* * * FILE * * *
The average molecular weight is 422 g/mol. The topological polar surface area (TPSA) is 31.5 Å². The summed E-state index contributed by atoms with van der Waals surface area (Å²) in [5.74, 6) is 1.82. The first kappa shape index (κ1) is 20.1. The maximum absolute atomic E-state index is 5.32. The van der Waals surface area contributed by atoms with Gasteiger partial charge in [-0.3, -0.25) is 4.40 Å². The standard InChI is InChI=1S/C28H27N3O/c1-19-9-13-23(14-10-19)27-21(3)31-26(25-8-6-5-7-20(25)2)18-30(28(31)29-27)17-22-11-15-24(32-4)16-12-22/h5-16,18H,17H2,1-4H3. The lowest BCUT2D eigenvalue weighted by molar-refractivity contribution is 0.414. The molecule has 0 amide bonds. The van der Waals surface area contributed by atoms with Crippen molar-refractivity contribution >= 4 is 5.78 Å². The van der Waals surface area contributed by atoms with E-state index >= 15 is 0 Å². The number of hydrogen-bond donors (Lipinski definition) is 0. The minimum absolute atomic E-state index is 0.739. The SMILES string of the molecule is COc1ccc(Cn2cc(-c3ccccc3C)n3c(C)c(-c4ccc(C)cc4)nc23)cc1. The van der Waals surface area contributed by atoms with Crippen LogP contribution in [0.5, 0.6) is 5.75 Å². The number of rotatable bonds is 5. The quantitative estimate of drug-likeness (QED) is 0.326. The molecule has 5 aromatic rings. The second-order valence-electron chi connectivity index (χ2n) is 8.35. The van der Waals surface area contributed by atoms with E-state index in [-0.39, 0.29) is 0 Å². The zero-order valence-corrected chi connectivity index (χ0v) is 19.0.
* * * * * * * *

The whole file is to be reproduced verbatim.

The average molecular weight is 422 g/mol. The topological polar surface area (TPSA) is 31.5 Å². The summed E-state index contributed by atoms with van der Waals surface area (Å²) in [5.74, 6) is 1.82. The first kappa shape index (κ1) is 20.1. The maximum absolute atomic E-state index is 5.32. The van der Waals surface area contributed by atoms with Gasteiger partial charge in [-0.3, -0.25) is 4.40 Å². The standard InChI is InChI=1S/C28H27N3O/c1-19-9-13-23(14-10-19)27-21(3)31-26(25-8-6-5-7-20(25)2)18-30(28(31)29-27)17-22-11-15-24(32-4)16-12-22/h5-16,18H,17H2,1-4H3. The lowest BCUT2D eigenvalue weighted by molar-refractivity contribution is 0.414. The molecule has 0 amide bonds. The van der Waals surface area contributed by atoms with Crippen molar-refractivity contribution >= 4 is 5.78 Å². The van der Waals surface area contributed by atoms with E-state index >= 15 is 0 Å². The number of hydrogen-bond donors (Lipinski definition) is 0. The minimum absolute atomic E-state index is 0.739. The SMILES string of the molecule is COc1ccc(Cn2cc(-c3ccccc3C)n3c(C)c(-c4ccc(C)cc4)nc23)cc1. The van der Waals surface area contributed by atoms with Crippen LogP contribution in [0.5, 0.6) is 5.75 Å². The number of rotatable bonds is 5. The quantitative estimate of drug-likeness (QED) is 0.326. The molecule has 5 aromatic rings. The second-order valence-electron chi connectivity index (χ2n) is 8.35. The van der Waals surface area contributed by atoms with E-state index in [-0.39, 0.29) is 0 Å². The zero-order valence-corrected chi connectivity index (χ0v) is 19.0.